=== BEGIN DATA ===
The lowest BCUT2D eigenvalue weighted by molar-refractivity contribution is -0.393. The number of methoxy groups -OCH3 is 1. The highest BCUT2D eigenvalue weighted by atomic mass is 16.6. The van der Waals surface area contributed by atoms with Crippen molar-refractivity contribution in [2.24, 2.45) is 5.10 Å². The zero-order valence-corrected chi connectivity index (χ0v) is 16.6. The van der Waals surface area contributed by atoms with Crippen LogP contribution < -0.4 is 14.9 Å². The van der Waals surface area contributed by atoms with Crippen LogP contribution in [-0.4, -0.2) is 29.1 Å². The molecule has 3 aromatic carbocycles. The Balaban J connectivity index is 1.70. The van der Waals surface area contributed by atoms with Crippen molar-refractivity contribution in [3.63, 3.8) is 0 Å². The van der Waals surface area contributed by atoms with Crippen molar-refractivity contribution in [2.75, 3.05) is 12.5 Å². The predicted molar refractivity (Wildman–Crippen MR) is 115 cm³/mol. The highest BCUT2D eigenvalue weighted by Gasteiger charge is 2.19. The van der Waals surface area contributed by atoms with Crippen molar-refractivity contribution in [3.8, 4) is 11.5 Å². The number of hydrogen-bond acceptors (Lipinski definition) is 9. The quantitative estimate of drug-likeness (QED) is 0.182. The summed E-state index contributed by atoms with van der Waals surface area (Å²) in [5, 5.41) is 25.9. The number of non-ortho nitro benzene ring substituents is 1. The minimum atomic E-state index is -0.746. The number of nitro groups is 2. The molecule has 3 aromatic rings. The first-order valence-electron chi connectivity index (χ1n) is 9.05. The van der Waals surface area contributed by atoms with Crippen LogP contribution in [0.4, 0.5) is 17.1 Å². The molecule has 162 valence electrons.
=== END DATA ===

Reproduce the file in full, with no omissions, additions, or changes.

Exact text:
The lowest BCUT2D eigenvalue weighted by molar-refractivity contribution is -0.393. The number of methoxy groups -OCH3 is 1. The highest BCUT2D eigenvalue weighted by atomic mass is 16.6. The van der Waals surface area contributed by atoms with Crippen molar-refractivity contribution in [2.24, 2.45) is 5.10 Å². The zero-order valence-corrected chi connectivity index (χ0v) is 16.6. The van der Waals surface area contributed by atoms with Crippen LogP contribution < -0.4 is 14.9 Å². The van der Waals surface area contributed by atoms with Crippen LogP contribution in [-0.4, -0.2) is 29.1 Å². The molecule has 3 aromatic carbocycles. The Balaban J connectivity index is 1.70. The van der Waals surface area contributed by atoms with Crippen molar-refractivity contribution in [3.63, 3.8) is 0 Å². The van der Waals surface area contributed by atoms with Crippen molar-refractivity contribution in [2.75, 3.05) is 12.5 Å². The predicted molar refractivity (Wildman–Crippen MR) is 115 cm³/mol. The highest BCUT2D eigenvalue weighted by Gasteiger charge is 2.19. The van der Waals surface area contributed by atoms with Crippen molar-refractivity contribution in [3.8, 4) is 11.5 Å². The number of hydrogen-bond acceptors (Lipinski definition) is 9. The quantitative estimate of drug-likeness (QED) is 0.182. The summed E-state index contributed by atoms with van der Waals surface area (Å²) in [5, 5.41) is 25.9. The number of non-ortho nitro benzene ring substituents is 1. The minimum atomic E-state index is -0.746. The number of nitro groups is 2. The molecule has 3 aromatic rings. The first-order valence-electron chi connectivity index (χ1n) is 9.05. The van der Waals surface area contributed by atoms with Crippen LogP contribution in [0.4, 0.5) is 17.1 Å². The molecule has 162 valence electrons.